Josh Carlson, of Giant Offroad Factory Racing Team Enduro, now also an E-Bike racer (and National Champion), has also used power for years, and says, evolving from cross-country to enduro, “I have spent lots of time adapting it to the requirements of gravity Enduro over the years and regardless of which direction we decide to head towards… we always find ourselves relying on power numbers to best prepare for the upcoming season. The main evolution being shorter, repeated efforts compared to the longer sustained power efforts of an XC athlete. Also incorporating those shorter, sharper efforts in the middle of descents is also something we have evolved. Doing sprint efforts in the middle of a DH trail or a short climb before dropping into a tech descent is a specific session we use to prepare for EWS and EWS-E races”.
For gravity racing, Carlson states “Using a power meter to watch your numbers on a liaison can be mega beneficial. We found that if I pedal up the liaisons a little harder than expected, I stayed more ‘activated’ throughout the day. Whereas if I cruised up the liaison climbs too easy, I would arrive at the stage start feeling flat and fatigued”. He also warns “Looking at and training with power is a huge advantage to your program but sometimes it can come at a cost to your technical riding and ability to send it when the going gets tough. It will help your program but it wont be the end of the world if you're focusing on Enduro and do not have a power meter”.
While power meters are emerging in the sport of mountain biking and can add meaning to your training sessions, it’s important to remember the sport for what it is: a mixture of technical skill married with fitness.
As West cautioned, “You can get the most technically gifted rider out there and throw him in a DH race and he may win, even if he’s very unfit, but you get the fittest guy with no skills and put him in a race, he’s going to come last”.
Power Meter buyer's guide:
Stages Gen 3:
The Gen 3 units from Stages have 1.5% accuracy, Bluetooth and ANT+ transmission, and can be found in a range of left hand cranks for Shimano and SRAM, along with dual-sided models for left/right leg balance for those serious about data. Battery life is about 200 hours, and there's an LED light to indicate functionality. As the unit is factory installed onto a crank, clearance does change so check with your frame manufacturer.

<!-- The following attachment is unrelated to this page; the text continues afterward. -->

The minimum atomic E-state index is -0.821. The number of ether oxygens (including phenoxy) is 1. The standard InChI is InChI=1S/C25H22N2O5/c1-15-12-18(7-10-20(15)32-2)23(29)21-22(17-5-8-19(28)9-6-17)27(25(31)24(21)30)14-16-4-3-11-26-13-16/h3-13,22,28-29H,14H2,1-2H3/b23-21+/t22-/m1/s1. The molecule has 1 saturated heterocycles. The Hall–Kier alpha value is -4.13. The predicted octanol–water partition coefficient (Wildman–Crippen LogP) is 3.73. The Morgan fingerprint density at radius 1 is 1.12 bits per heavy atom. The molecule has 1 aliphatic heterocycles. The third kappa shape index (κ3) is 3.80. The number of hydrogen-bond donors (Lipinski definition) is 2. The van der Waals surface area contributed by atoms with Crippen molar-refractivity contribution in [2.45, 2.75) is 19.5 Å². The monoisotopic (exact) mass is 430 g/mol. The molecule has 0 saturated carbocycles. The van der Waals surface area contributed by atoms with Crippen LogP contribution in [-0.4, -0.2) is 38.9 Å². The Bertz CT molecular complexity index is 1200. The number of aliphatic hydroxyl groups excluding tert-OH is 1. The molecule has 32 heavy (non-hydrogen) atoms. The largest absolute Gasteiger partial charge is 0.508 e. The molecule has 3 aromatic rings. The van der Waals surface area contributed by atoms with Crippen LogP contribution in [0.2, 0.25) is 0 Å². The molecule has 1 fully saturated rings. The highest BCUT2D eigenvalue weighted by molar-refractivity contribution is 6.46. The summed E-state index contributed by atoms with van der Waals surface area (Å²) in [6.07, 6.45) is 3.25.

4iiii Power Meter:
Functioning much like the Stages power meter, the 4iiii unit is factory installed onto left hand cranks, although like Stages, there are dual sided models also available. The unit itself is smaller, adding just 9g weight to the crank, and it has 1% accuracy and 100 hour battery life. The unit is Bluetooth and ANT+ compatible. Like Stages, clearance for your frame should be checked with the manufacturer. The downside? The MTB versions are not currently imported by the Australian distributor.
SRM X-Power pedals:
Forget about bolt circle diameters and bottom bracket standards, the SRM X-Power pedals are a versatile option that is easy to take from one bike to another. They have a left/right balance reading, are rated to around 2% accuracy. With Bluetooth and ANT+ they can pair with a compatible devive plus Android and iOS, and used with a trainer they are Zwift compatible as well. The pedals have a 30hr run time with a rechargeable battery, and they weigh 170g per pedal.
SRAM XX1 Eagle Power Meter:
When SRAM bought Quarq, they bought a very reliable power meter system. Since then, that technology has been an option in the top road and mountain bike group sets that SRAM has offered. With 1.5% accuracy, and 200 hours battery life, this power meter is ready for you to get on your bike and go. With Bluetooth and ANT+ compatibility it works with a range of head units, and it autocalibrates for every ride.
SRM Origin MTB Wireless:
SRM are the big name in power meters, with decades of experience and a reputation for quality and precision. The Origin is a wireless spider power meter, with options for SRAM and Shimano direct mount cranks. Accuracy is 1%, and they can use both Bluetooth and ANT+ to connect to your own head unit or their own. The 104mm bolt circle diameter (BCD) limits you to a 34-38t chain ring. But with today's 12-speed cassettes that should not pose a problem if you're serious about training and racing.
Race Face Cinch Power Meter spindle:
Race Face have put a power meter into the spindle of their Cinch system, meaning you don't need to change crank arms or anything – just the axle! There's 400 hours of run time and it is USB chargeable, while also being ANT+ and Bluetooth compatible. Of course, you need Next R, Next SL or Turbine cranks. Accuracy is 2% and it adds only 65g.